Dale Albright is program director for Theatre Bay Area, and a Bay Area actor and director.

Tags:  Acting  Actor  Auditions  auditor  casting  casting director  Director  South Bay Regional Auditions  TBA general auditions 

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Featured Member: Ana-Catrina Buchser

Posted By TBA Staff, Tuesday, July 21, 2015
Updated: Wednesday, July 22, 2015

Our newest TBA featured member is Ana-Catrina Buchser, a Romanian-born director, singer, musician and mother who found her way to the Bay Area and brought her home country’s passion for the arts along with her. With a body of work that includes a translated adaptation of The Star Without a Name (Dragon 2nd Stages Series), Broadway musical Spring Awakening (San Jose Rep) and Victorian farce The Importance of Being Earnest (Santa Clara Players), Buchser has demonstrated serious directorial range. Learn more about this dynamic ATLAS graduate and CA$H Grant recipient! 

TBA featured member Ana-Catrina Buchser. 


How did you get your start as a theatre artist?

I grew up in București, Romania, going to the theatre a lot in a society where artists are revered. Although I thought I wanted to be a doctor, the artistic force that came from my mother-writer and father-painter was strong in me, so it didn’t really surprise anyone when my Stanford pre-med path turned into a master’s in directing. I have continued to direct and act in the Bay Area ever since, having a special place in my heart for plays about the theatre, such as Stephen Jeffreys’ The Libertine, which is on my bucket list. You can learn more about my work at and read my blog at

What’s one of your favorite shows that you’ve worked on?

Two months ago—although it feels like yesterday—I closed The Star Without a Name, a play I translated and adapted from Romanian, written by Mihail Sebastian. In addition to directing it, I also produced it, with the generous support of Dragon Production’s 2nd Stages Series, as well as a CA$H grant from Theatre Bay Area. This was by far the most emotional journey I have ever taken while working on a play, partially because I was responsible for so many aspects of the production, but also because it was an offering to Bay Area audiences of the culture, humor and poetic sensibility of my birth country.

What do you like about the theatre scene here in the Bay?

I appreciate the spirit of camaraderie. With very few odd-ball exceptions, individual theatre artists and companies in the Bay Area are very supportive of each other’s work and are willing to lend a helping hand when needed. I suppose there is a feeling of togetherness of all the talent in this region in the face of the dismal financial situation.

As a director, what would you say to artists trying to get their start in that role?

Read a lot, live a lot, meet a lot of people, see a lot of theatre, do a lot of theatre, get involved in every aspect of a play (act, build, paint, light, play with sound, etc.). Every experience you go through makes you a better director. Also, work on becoming an excellent communicator; you will have to explain your vision to many different people before any of your ideas can become a play.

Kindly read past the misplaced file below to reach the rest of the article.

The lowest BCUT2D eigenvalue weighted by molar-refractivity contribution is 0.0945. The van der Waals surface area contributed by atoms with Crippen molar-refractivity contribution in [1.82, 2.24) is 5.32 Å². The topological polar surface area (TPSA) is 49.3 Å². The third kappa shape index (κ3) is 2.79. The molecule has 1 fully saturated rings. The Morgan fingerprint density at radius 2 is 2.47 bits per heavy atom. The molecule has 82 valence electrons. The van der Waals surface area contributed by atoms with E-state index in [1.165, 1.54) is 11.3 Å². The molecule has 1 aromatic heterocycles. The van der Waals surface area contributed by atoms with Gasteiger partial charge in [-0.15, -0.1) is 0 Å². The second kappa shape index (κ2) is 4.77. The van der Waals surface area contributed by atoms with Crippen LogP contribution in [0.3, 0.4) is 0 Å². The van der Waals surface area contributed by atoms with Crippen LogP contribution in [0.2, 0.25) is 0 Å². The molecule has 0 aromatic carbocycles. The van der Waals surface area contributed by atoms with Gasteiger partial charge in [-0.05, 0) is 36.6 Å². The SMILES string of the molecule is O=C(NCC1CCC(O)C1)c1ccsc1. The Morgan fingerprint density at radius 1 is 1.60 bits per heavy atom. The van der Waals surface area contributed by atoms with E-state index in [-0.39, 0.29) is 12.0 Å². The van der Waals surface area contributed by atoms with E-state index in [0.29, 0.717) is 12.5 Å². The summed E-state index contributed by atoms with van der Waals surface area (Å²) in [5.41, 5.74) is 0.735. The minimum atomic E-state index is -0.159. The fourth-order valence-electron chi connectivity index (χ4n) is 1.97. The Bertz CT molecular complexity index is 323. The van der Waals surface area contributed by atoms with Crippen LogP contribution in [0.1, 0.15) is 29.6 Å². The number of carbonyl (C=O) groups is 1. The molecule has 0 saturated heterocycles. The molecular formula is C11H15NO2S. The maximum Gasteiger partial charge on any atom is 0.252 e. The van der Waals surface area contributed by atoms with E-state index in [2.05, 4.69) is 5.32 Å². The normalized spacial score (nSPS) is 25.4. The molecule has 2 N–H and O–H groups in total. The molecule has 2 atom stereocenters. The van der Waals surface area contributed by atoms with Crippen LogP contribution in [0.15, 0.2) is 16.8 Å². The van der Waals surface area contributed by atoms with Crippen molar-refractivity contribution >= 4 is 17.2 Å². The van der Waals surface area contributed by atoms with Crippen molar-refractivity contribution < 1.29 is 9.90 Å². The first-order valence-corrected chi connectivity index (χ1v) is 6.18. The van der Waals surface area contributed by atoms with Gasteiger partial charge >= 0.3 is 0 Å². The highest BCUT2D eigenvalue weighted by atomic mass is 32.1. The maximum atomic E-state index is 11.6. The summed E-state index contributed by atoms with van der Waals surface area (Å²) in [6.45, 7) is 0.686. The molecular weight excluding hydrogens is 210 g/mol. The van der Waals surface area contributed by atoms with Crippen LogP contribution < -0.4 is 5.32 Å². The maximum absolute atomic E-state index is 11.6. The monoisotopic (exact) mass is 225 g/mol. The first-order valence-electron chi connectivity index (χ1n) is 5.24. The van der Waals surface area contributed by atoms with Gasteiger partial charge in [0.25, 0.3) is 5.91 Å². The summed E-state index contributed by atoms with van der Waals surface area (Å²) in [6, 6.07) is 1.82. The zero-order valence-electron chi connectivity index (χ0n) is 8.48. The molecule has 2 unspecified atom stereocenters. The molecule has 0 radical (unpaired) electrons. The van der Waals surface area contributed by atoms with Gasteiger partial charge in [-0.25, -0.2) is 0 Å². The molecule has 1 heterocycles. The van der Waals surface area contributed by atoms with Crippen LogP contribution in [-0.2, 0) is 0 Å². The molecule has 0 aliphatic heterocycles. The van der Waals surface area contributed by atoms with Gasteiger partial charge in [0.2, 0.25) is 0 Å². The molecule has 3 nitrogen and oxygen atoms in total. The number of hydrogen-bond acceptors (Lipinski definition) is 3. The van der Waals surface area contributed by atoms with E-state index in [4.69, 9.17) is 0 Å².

How was the ATLAS experience for you? What did you take away from it?

I had a revelation during my ATLAS session. Before ATLAS I had been struggling for about seven years to balance my life as a theatre director—which came first—with my newer life as a mother. Dale Albright, who ran the session, had the brilliant idea of sorting the participants into several different categories, one of which was “parents.” After much conversation with actor Laura Espino—the only other parent in the room—I realized that I had been thinking of directing and parenting as two separate identities of mine, and had been frustrated whenever one demanded more attention than the other. The big realization was that my daughters are growing up very quickly, and I will still be a director when they go off to build their own lives. I am now happily both a director and a mother at the same time, I take fewer theatrical projects each year and spend more time with my daughters, and the balance just happens naturally.

Any upcoming projects you’d like to share with your fellow TBA members?

I am in the process of looking for a publisher for The Star Without a Name. Mihail Sebastian has been translated in several languages, but not English, so I am working with a Romanian foundation to look for a US publisher. I am, of course, always thinking about the next play on my bucket list, and have a few good ideas. 

There is also an exciting year of music ahead. I sing with Symphony Silicon Valley Chorale, and in August we start our new season, which will feature works by Sibelius, Gabriel Fauré and others.

If you could direct your ultimate dream show, what would it be like?

The next ultimate dream show involves lots of color; working with an excellent composer and several actors who play instruments; at least one violent, bloody scene and a kick-ass production manager. Also, reasonable wages for the entire cast, designers, crew and director.

The one after that might have elephants in tutus...


Theatre Bay Area members: Creative. Committed. Community. 

Tags:  ATLAS Program  CA$H Grants  Director  Featured Member